Episode 43 – Comebacks, Engagement and Spousal Support (with Robert Scanlon)

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With Jim off running the Author Marketing Live Virtual event, Bryan welcomed author Robert Scanlon to the program. They discussed tips on Instagram, how to avoid getting sidetracked, and making an author comeback. Bryan and Robert chatted about news related to ebooks at indie bookstores, engagement analytics in fiction, spousal support for authors, the new Kindle Textbook Creator, and Dean Wesley Smith’s 10 reasons to avoid traditional publishing. This episode’s Question of the Week: If you had to make an author comeback, what are the three things you would focus on doing above anything else?

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What You’ll Learn: 

  • How you can use Instagram to gain a following
  • Six ways that new authors get sidetracked
  • What author Ben Wallace is doing to launch a comeback
  • Why indie bookstores are losing ebook enthusiasm
  • How fiction engagement analytics could affect traditional publishing
  • What Bryan and Robert think of spousal financial support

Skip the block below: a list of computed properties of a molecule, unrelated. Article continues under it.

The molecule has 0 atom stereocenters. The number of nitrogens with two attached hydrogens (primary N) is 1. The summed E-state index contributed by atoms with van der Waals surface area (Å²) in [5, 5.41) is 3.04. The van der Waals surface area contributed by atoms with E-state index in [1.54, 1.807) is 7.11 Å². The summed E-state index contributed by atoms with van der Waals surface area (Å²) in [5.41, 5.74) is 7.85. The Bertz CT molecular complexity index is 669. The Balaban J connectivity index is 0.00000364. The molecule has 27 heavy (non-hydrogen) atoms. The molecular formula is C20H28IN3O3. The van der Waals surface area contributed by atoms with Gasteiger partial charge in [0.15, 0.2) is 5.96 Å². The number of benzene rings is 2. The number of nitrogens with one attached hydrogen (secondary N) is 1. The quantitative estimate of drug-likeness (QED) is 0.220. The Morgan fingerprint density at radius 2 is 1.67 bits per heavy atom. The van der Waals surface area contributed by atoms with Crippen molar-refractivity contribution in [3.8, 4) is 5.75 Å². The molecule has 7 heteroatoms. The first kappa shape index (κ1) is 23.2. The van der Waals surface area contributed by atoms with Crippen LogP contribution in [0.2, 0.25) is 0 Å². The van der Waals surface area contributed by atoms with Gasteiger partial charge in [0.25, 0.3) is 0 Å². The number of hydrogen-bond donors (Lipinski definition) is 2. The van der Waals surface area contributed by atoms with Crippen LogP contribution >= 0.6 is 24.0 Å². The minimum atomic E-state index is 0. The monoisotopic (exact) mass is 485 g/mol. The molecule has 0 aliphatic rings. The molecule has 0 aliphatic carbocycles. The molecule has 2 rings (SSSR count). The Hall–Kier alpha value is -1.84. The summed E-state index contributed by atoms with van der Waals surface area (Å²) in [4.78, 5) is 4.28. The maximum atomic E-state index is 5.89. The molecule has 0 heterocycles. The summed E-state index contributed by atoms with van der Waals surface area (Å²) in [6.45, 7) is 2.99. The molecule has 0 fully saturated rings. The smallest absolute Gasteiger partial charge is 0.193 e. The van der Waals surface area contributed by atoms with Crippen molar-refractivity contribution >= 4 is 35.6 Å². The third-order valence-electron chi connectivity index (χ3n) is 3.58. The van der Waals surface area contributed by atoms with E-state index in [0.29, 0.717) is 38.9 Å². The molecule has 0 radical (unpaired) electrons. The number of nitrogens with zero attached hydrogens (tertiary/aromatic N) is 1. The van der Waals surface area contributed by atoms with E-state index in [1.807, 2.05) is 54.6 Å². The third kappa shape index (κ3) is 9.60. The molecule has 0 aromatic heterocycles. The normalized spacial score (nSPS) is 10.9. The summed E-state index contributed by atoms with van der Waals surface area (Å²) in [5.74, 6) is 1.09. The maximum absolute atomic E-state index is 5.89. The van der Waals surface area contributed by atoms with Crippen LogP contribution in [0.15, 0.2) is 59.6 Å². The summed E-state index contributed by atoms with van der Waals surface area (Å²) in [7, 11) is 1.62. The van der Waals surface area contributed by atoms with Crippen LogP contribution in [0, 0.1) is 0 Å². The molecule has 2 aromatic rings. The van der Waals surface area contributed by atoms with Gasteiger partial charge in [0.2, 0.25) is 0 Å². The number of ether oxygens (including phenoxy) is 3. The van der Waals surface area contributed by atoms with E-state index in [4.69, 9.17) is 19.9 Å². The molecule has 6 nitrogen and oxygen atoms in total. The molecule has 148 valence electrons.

• How Amazon is tapping into academia
  • Dean Wesley Smith’s 10 reasons for avoiding traditional publishing


Question of the Week: 

If you had to make an author comeback, what are the three things you would focus on doing above anything else?

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  • I’ve had a lot of luck on Instagram, but I also enjoy it. I write horror and there is a huge community of horror fans on there. I found all my beta readers for my first novel on Instagram. A lot of authors don’t use it and I think they are missing out. But, again, you have to enjoy it for it to be genuine.

    • robertscanlon

      Hey, Zach – thanks for echoing that! Good to know there are authors making an impact with the different social media channels. That’s what I was trying to say – I don’t use it, and don’t know how, so it would be a bit disingenuous to suddenly start a profile there and join in. Or worse, do the whole “Buy my book! Buy my book!” thing.